News: Designer saves world (world not happy)

So I read Stingosaurus’ blog asking if Design Can Save the World, a question that took me back once more to my uni days (seems so long ago but anything for a bit of nostalgia), where my young ethical conscience wrestled with similar issues. I read lots (and lots) of books and articles around this, issues of CSR, environmentalism, political ideology, ethics, much of which I’ve forgotten, but I do remember being left pretty cynical about the state of the design world. I was convinced that there were two sides to the industry;

David Ogilvy - The Original Ad Man

David Ogilvy - The Original Ad Man

1. The Evil Corporate Designer. The evil corporate designer takes on any job, no matter whether it’s MegaDrill Oil Corp. or a new logo for SquashyKitten Trappers Inc. as long as there’s money involved. He/She inevitably works within a big agency which can attract the really big world wide firms to their roster and turn out slick, polished design, even if it means working slavish 20 hour days (they’ve got plenty of coke to keep them going) to meet a ridiculous deadline. They drive BMWs or Lexus cars, giving not a fig for their carbon footprint, jetting over to New York for a half hour client meeting, and are of course rolling in money. They probably work in advertising, but prefer to claim they are “in marketing”.

Jonathan Barnbrook - Adbusters

Jonathan Barnbrook - Adbusters

2. The Socio-Environmental Designer. The socio-environmental designer is crippling self aware of their own work, to the point that they cannot work in an office with other people, but instead designs from a white washed “modernist” room covered in Saul Bass posters that was formerly a garage (he/she can no longer afford a car). They only take on briefs from people that live up to their own high moral standards, but this is fine because the only clients they can attract are charities who want “a little logo” or local businesses trying to jump on the eco band wagon. They of course own a bicycle which they use to ride down to Waitrose for organic, free range everything even though they haven’t been paid for any design work they’ve done this year. They would never describe themselves as graphic designers, more as a “conceptual visionary”

I couldn’t decide which I’d rather be; a self-loathing, minted, soulless ad-man, or a pretentious, penniless, pseudo-hippie.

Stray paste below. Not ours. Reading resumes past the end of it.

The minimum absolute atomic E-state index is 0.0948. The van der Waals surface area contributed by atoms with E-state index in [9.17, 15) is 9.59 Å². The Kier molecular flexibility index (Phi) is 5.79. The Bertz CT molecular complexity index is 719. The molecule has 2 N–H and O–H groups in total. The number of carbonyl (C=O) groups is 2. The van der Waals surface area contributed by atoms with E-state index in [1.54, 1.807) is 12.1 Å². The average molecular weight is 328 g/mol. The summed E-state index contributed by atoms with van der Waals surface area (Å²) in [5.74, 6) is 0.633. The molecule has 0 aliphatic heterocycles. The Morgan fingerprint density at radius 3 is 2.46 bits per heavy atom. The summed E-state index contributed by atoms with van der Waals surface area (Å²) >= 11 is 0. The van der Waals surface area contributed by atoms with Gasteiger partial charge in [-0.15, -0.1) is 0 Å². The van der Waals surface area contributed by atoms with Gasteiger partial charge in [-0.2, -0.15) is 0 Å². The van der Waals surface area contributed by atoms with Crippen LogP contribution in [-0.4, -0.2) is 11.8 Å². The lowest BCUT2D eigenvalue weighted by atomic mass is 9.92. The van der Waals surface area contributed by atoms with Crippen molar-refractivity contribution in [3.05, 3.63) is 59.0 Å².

This was all thankfully a horrible fantasy, and the reality is that most designers I’ve met are pretty normal people, with perhaps a tendency to get excited about colours and shapes in everyday situations (I once witnessed an impassioned argument between two designers in a pub about the legitimacy of Comic Sans as useable typeface).

This is probably my point, design, I mean graphic design but it probably applies to all forms of design, is all about passion and when people are passionate about their job they care more about what they’re doing and why they’re doing it. This, I hope, means that your typical designer meets somewhere in between my two extremes, a caring socially-aware professional and I think that’s what I’m aspiring to be.


3 Responses to “News: Designer saves world (world not happy)”

  1. 1 Stina September 26, 2008 at 3:46 pm

    Hey, thanks for the input at Design Hero. I’m totally with you on this one. There are two kinds of designers; the money-loving, and the conscious-before-all kind of guy/girl. But there are also the other divide; the designer who produces good looking pieces without a bigger meaning behind it, and the conceptual aware designer who value idea in front of surface.
    In the end it’s about passion, as you say. But to be ethical and successful today it takes more than that.

  2. 2 Stef October 1, 2008 at 11:31 am

    I read your post and find your distinction between the two types of designers interesting and sometimes, true. I agree that a designer doesn’t have to be one or the other, and think that there is the space for young, creative, conscious designers in the industry. Good, socially aware ideas and good socially aware design mean that professionals can meet somewhere between the two.

    I recently attended a presentation where partners from an award-winning London design studio explained that they acquire capital from big commercial projects to fund smaller independent projects. Here, the socio-environmental designer exploits the corporate designer for money. I thought this was an interesting approach to producing work that makes a difference.

    I think the biggest dilemma concerning design for change is money and funding, and with this, where the priorities of the designer lie.

  3. 3 caoverton September 15, 2010 at 10:56 am

    I agree, I think alot of the problems that we face with either trying to be ethical is that we are always tight on money, its about making sure we have enough money to run as a studio and that we have enough work coming in. But it is a little sad that someones passion could end up on the back burner so that they can concentrate on getting enough business and money. I hope that money becomes less of an issue with time.

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